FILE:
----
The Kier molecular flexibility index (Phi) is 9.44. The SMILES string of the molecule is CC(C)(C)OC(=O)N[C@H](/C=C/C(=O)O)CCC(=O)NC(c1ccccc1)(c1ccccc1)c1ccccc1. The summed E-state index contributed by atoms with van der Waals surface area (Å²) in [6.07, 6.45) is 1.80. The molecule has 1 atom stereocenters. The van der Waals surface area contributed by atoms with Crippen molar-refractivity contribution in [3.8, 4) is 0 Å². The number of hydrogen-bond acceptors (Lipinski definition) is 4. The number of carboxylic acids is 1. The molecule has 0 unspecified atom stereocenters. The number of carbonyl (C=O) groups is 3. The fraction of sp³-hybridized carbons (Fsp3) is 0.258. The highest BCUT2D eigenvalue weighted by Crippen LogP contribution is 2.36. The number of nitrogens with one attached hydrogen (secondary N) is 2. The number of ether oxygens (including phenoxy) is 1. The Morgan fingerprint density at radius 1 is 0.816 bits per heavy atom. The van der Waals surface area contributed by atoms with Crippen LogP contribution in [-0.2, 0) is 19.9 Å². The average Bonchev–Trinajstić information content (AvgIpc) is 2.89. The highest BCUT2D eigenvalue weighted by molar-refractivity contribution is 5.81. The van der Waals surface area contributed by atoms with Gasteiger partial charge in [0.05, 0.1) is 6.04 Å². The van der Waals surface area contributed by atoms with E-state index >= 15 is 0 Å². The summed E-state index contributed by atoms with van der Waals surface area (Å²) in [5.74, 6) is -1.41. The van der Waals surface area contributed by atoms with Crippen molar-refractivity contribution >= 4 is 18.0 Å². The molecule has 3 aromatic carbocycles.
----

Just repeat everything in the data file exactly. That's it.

The Kier molecular flexibility index (Phi) is 9.44. The SMILES string of the molecule is CC(C)(C)OC(=O)N[C@H](/C=C/C(=O)O)CCC(=O)NC(c1ccccc1)(c1ccccc1)c1ccccc1. The summed E-state index contributed by atoms with van der Waals surface area (Å²) in [6.07, 6.45) is 1.80. The molecule has 1 atom stereocenters. The van der Waals surface area contributed by atoms with Crippen molar-refractivity contribution in [3.8, 4) is 0 Å². The number of hydrogen-bond acceptors (Lipinski definition) is 4. The number of carboxylic acids is 1. The molecule has 0 unspecified atom stereocenters. The number of carbonyl (C=O) groups is 3. The fraction of sp³-hybridized carbons (Fsp3) is 0.258. The highest BCUT2D eigenvalue weighted by Crippen LogP contribution is 2.36. The number of nitrogens with one attached hydrogen (secondary N) is 2. The number of ether oxygens (including phenoxy) is 1. The Morgan fingerprint density at radius 1 is 0.816 bits per heavy atom. The van der Waals surface area contributed by atoms with Crippen LogP contribution in [-0.2, 0) is 19.9 Å². The average Bonchev–Trinajstić information content (AvgIpc) is 2.89. The highest BCUT2D eigenvalue weighted by molar-refractivity contribution is 5.81. The van der Waals surface area contributed by atoms with Gasteiger partial charge in [0.05, 0.1) is 6.04 Å². The van der Waals surface area contributed by atoms with E-state index >= 15 is 0 Å². The summed E-state index contributed by atoms with van der Waals surface area (Å²) in [5.74, 6) is -1.41. The van der Waals surface area contributed by atoms with Crippen molar-refractivity contribution >= 4 is 18.0 Å². The molecule has 3 aromatic carbocycles.